throw error;
    }
  }

  if (payload && payload.user) {
    req.user = payload.user;
  } else {
    res.status(401).send('Bad token.');
    return;
  }

  next();
};
makeRequestWithToken('g00d_t0k3n');
// => '✅ 200: Welcome to the backend.'
makeRequestWithToken('3mpt1_t0k3n');
// => '🚫 401: Bad token.'
makeRequestWithToken('0ld_t0k3n');
// => '🚫 401: Bad token.'
makeRequestWithToken('[email protected]_t0k3n');
// => '🚫 401: Bad token.'

This is the correct way to handle all these edge cases, but now checkToken() is swimming in flow control constructs: early returns, try…catch, throw, and an unhealthy dose of if…else statements too. And sadly, this style is typical of most popular middleware libraries.

Each line of code is constantly on guard, as though it can’t trust the lines before it. So how do we nuke these flow control constructs?

Last episode we derived a helper called swallow() that could help. swallow() is a higher-order function that runs some code that could potentially blow up. If it does, it suppresses the error and instead returns the result of another function.

let swallow = (type) => (fail) => (fn) => (...args) => {
  try {
    return fn(...args);
  } catch (error) {
    if (!(error instanceof type)) { throw error; }
    return fail(error);
  }
};

let safeFindBlog = swallow(NotFound)(
  () => 'Missing blog'
)(unsafeFindBlog);

unsafeFindBlog({ id: 5 });
// => { title: 'I 😍 JS' }
unsafeFindBlog({ id: 100 });
// => 💥 NotFound
safeFindBlog({ id: 100 });
// => 'Missing blog'

Let’s try using swallow() in place of the try…catch and if…else statements. If jwt.verify() throws a TokenExpiredError, we’ll catch it and instead return null to make it mirror the old behavior.

let checkToken = (req, res, next) => {
  let payload =
    swallow(TokenExpiredError)(
      () => null
    )(
      () => jwt.verify(req.token, 's3cr3t')
    )();

  if (payload && payload.user) {
    ...
};

Since swallow() is a higher-order function, we can also catch a JsonWebTokenError by composing it with another swallow().

 let checkToken = (req, res, next) => {
   let payload =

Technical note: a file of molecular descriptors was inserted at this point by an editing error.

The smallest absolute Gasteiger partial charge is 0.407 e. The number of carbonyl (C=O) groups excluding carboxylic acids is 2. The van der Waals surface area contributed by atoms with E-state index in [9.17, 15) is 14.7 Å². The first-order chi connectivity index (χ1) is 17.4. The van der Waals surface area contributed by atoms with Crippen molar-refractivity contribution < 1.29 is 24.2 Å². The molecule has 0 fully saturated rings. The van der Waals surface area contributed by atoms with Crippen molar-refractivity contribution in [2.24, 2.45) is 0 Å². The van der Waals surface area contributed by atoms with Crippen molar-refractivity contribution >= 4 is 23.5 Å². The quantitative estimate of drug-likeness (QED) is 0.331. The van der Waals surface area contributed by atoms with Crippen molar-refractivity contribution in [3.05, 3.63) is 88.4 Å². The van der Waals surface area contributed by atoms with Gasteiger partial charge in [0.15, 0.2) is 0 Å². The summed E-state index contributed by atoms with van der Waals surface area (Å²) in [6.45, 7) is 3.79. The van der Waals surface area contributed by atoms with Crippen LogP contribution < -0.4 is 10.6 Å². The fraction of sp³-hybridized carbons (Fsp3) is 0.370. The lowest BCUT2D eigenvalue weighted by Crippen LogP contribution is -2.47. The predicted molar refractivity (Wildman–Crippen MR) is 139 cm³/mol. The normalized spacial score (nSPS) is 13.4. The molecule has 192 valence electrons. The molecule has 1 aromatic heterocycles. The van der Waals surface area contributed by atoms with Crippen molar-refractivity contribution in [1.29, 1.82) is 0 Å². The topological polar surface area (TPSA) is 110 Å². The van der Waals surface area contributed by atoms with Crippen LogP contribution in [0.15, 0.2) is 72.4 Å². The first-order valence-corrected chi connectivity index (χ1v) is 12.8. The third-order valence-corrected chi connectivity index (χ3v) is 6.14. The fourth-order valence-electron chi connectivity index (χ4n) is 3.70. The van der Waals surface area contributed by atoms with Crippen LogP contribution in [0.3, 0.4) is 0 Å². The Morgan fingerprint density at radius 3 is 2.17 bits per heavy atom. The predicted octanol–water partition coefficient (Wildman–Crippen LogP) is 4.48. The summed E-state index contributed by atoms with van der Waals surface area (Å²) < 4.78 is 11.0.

+    swallow(JsonWebTokenError)(
+      () => null
+    )(
       swallow(TokenExpiredError)(
         () => null
       )(
         () => jwt.verify(req.token, 's3cr3t')
+      )
     )();

   if (payload && payload.user) {
     ...
 };

This is horrible to read, but it behaves correctly and removed several flow control constructs. What about the remaining conditionals? It would help if we could go ahead and destructure the payload’s user property. Then the following code could be less defensive about the shape of payload.

Well if a TokenExpiredError is thrown, swallow() will return null, which isn’t an object and can’t be destructured. So what if instead of returning null, we returned a benign value that has the shape of a valid payload, such as an object with a user property? Then even if an exception is thrown, we can be sure that the payload will have the right shape.

 let checkToken = (req, res, next) => {
-  let payload =
+  let { user } =
     swallow(JsonWebTokenError)(
-      () => null
+      () => ({ user: null })
     )(
       swallow(TokenExpiredError)(
-        () => null
+        () => ({ user: null })
       )(
         () => jwt.verify(req.token, 's3cr3t')
       )
     )();

-  if (payload && payload.user) {
+  if (user) {
-    req.user = payload.user;
+    req.user = user;
   } else {
     ...
 };

By substituting a benign value as early as possible, we don’t have to be defensive later on. In Object-Oriented Programming, this benign value is called a Null Object. It’s often a subclass of the expected object type, and should respond to the same messages.

class User {
  constructor({ id, name, email }) {
    this.name = name;
    this.email = email;
    this.id = id || generateId();
  }
}

class NullUser extends User {
  constructor() {
    super({
      id: '00000000',
      name: 'NullUser',
      email: '[email protected]'
    });
  }
}

Since we’re taking a more functional approach, we won’t create a Null Object class, but we can still lift this Null Object into a variable called nullPayload to better communicate intent.

let nullPayload = { user: null };